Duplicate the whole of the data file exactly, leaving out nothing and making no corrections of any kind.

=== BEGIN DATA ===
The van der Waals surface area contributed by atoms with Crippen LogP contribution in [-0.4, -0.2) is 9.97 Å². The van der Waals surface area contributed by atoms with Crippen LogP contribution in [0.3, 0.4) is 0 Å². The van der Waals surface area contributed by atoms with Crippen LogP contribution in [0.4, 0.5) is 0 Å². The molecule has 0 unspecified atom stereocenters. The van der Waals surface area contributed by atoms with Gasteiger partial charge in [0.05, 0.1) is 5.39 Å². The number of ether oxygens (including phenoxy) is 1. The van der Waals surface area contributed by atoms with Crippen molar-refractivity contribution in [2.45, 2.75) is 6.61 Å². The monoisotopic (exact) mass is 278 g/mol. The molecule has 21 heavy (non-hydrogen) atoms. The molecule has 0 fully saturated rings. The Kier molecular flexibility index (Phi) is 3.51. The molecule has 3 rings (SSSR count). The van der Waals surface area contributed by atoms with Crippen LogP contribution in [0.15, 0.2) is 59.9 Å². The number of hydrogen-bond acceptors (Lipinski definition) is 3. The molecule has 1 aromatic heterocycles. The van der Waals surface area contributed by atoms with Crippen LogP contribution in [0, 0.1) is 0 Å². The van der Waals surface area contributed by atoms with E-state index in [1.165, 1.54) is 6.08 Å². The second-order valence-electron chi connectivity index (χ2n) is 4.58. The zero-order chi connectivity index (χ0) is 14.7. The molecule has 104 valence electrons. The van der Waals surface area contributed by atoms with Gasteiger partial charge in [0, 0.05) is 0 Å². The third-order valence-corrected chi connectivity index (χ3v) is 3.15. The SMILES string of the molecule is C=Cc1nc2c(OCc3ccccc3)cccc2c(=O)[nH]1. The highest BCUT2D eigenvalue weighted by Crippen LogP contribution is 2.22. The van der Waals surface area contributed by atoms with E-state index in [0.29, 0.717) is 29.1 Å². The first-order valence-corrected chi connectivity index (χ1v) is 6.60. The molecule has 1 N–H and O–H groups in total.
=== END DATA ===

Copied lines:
The van der Waals surface area contributed by atoms with Crippen LogP contribution in [-0.4, -0.2) is 9.97 Å². The van der Waals surface area contributed by atoms with Crippen LogP contribution in [0.3, 0.4) is 0 Å². The van der Waals surface area contributed by atoms with Crippen LogP contribution in [0.4, 0.5) is 0 Å². The molecule has 0 unspecified atom stereocenters. The van der Waals surface area contributed by atoms with Gasteiger partial charge in [0.05, 0.1) is 5.39 Å². The number of ether oxygens (including phenoxy) is 1. The van der Waals surface area contributed by atoms with Crippen molar-refractivity contribution in [2.45, 2.75) is 6.61 Å². The monoisotopic (exact) mass is 278 g/mol. The molecule has 21 heavy (non-hydrogen) atoms. The molecule has 0 fully saturated rings. The Kier molecular flexibility index (Phi) is 3.51. The molecule has 3 rings (SSSR count). The van der Waals surface area contributed by atoms with Crippen LogP contribution in [0.15, 0.2) is 59.9 Å². The number of hydrogen-bond acceptors (Lipinski definition) is 3. The molecule has 1 aromatic heterocycles. The van der Waals surface area contributed by atoms with Crippen LogP contribution in [0, 0.1) is 0 Å². The van der Waals surface area contributed by atoms with E-state index in [1.165, 1.54) is 6.08 Å². The second-order valence-electron chi connectivity index (χ2n) is 4.58. The zero-order chi connectivity index (χ0) is 14.7. The molecule has 104 valence electrons. The van der Waals surface area contributed by atoms with Gasteiger partial charge in [0, 0.05) is 0 Å². The third-order valence-corrected chi connectivity index (χ3v) is 3.15. The SMILES string of the molecule is C=Cc1nc2c(OCc3ccccc3)cccc2c(=O)[nH]1. The highest BCUT2D eigenvalue weighted by Crippen LogP contribution is 2.22. The van der Waals surface area contributed by atoms with E-state index in [0.29, 0.717) is 29.1 Å². The first-order valence-corrected chi connectivity index (χ1v) is 6.60. The molecule has 1 N–H and O–H groups in total.